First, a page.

It may be a topic that has consumed the British music industry for much of the last decade, but it’s fairly safe to say that American program directors have devoted very little time to pondering what it is that allows a hit record in the U.K. to become a hit in America. In Britain, the topic is a trade press perennial–both when a Craig David or Robbie Williams don’t break through here and when a James Blunt does. Now, “Making It In America” is the subject of a daylong conference, sponsored by the U.K. music trade Music Week, to be held in London on Feb. 27, at which Edison Media Research’s Larry Rosin will be one of the speakers.
British hits are more often stymied by benign neglect than any deeply held programmer beliefs that a certain type of record will not work here.
The Music Week conference comes at a time when there are more success stories–Snow Patrol, Natasha Bedingfield, Corinne Bailey Rae, James Blunt, and KT Tunstall all benefited from a changing radio and record industry landscape and, in many cases, an increased ability to circumvent radio, at least in the early stages of a project. But both the relative success of British acts and the much-publicized 2002 dearth of British acts on Billboard’s Hot 100 both reinforce the same central issue: British hits are more often stymied by benign neglect than any deeply held programmer beliefs that a certain type of record will not work here.
This doesn’t mean that no programmer ever told a U.S. record rep, “Well, maybe they love that kind of thing over there, but it won’t work here” or “artists need to come here and tour for a year if they’re serious.” Program Directors, when pressed, are very good at offering reasons why they won’t play something. But for the most part, the international hits that American radio won’t play are the ones they really never know about in the first place–the ones that are not put in front of them by a major label.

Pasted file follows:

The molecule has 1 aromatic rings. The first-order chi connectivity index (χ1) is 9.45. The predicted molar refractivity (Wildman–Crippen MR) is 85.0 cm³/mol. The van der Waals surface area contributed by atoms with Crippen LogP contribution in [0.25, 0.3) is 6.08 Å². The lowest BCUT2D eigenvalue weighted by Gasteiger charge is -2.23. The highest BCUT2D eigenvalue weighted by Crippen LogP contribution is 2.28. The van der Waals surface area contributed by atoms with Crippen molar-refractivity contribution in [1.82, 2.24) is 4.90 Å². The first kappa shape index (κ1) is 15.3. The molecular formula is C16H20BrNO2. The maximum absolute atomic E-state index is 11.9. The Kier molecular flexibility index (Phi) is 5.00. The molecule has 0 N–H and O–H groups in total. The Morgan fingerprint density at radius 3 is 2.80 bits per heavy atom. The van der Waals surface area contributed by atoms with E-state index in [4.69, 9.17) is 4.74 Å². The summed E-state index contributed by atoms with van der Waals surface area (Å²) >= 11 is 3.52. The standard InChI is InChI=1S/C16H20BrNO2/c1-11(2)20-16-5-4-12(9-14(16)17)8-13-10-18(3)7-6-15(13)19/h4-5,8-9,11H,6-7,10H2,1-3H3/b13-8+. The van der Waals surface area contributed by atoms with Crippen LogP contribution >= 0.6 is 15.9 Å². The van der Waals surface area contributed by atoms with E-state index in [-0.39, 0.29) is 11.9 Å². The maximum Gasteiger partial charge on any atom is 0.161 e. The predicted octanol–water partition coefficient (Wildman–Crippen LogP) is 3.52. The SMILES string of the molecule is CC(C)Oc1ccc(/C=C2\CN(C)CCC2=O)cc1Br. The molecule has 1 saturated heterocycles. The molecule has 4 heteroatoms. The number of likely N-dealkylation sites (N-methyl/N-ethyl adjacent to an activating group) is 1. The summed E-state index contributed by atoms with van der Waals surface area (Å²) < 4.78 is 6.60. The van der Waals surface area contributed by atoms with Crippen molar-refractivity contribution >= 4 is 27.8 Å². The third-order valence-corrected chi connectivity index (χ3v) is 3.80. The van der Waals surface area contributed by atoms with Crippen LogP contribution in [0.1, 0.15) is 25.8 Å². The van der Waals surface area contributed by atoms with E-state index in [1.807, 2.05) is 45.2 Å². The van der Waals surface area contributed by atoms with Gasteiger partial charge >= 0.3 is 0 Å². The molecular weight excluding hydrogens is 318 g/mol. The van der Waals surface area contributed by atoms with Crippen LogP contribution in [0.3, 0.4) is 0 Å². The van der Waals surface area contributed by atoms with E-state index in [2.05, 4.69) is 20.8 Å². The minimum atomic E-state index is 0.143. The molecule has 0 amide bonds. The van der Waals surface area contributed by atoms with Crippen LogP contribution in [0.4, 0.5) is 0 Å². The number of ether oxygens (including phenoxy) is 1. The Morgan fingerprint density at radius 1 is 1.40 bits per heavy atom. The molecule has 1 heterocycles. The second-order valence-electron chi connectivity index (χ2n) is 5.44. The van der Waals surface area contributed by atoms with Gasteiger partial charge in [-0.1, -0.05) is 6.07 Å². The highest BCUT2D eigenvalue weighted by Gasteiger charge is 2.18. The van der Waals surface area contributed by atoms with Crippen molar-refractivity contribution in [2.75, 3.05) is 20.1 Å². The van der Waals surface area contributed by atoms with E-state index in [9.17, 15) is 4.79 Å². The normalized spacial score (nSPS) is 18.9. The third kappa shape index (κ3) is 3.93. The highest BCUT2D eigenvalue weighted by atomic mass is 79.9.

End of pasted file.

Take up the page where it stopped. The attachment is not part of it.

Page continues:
In 2007, an American program director is likely the product manager for at least one and sometimes several other radio stations in a given market. The off-air Music Director job has long been eliminated and the post turned over to somebody with multiple on-air duties. The type of radio programmer likely to pore over the British charts for a potential hit that isn’t already being brought to radio’s attention by a major label has fallen out of favor, replaced by somebody more likely to focus their energies on contributing to a station’s sales or Website efforts. Many in the industry also believe that the record business scandals of recent years made programmers less likely to go “off the menu” for anything other than what their cohorts were playing or considering.
In the early part of this decade, there were two prominent Top 40 programmers who were known for listening to international Top 40 radio and helping champion records in America: WBLI Long Island, N.Y.’s J.J. Rice and KBKS (Kiss 106) Seattle’s Mike Preston. Preston now works for a Rhythmic AC station (most comparable to London’s Heart-FM). Rice, who was also known for poring through American albums to find other singles candidates, is still at WBLI but that station is more conservative these days. That leaves Kid Kelly of Sirius Satellite Radio’s Sirius Hits 1 channel as the only prominent Top 40 programmer with a penchant for finding British hits.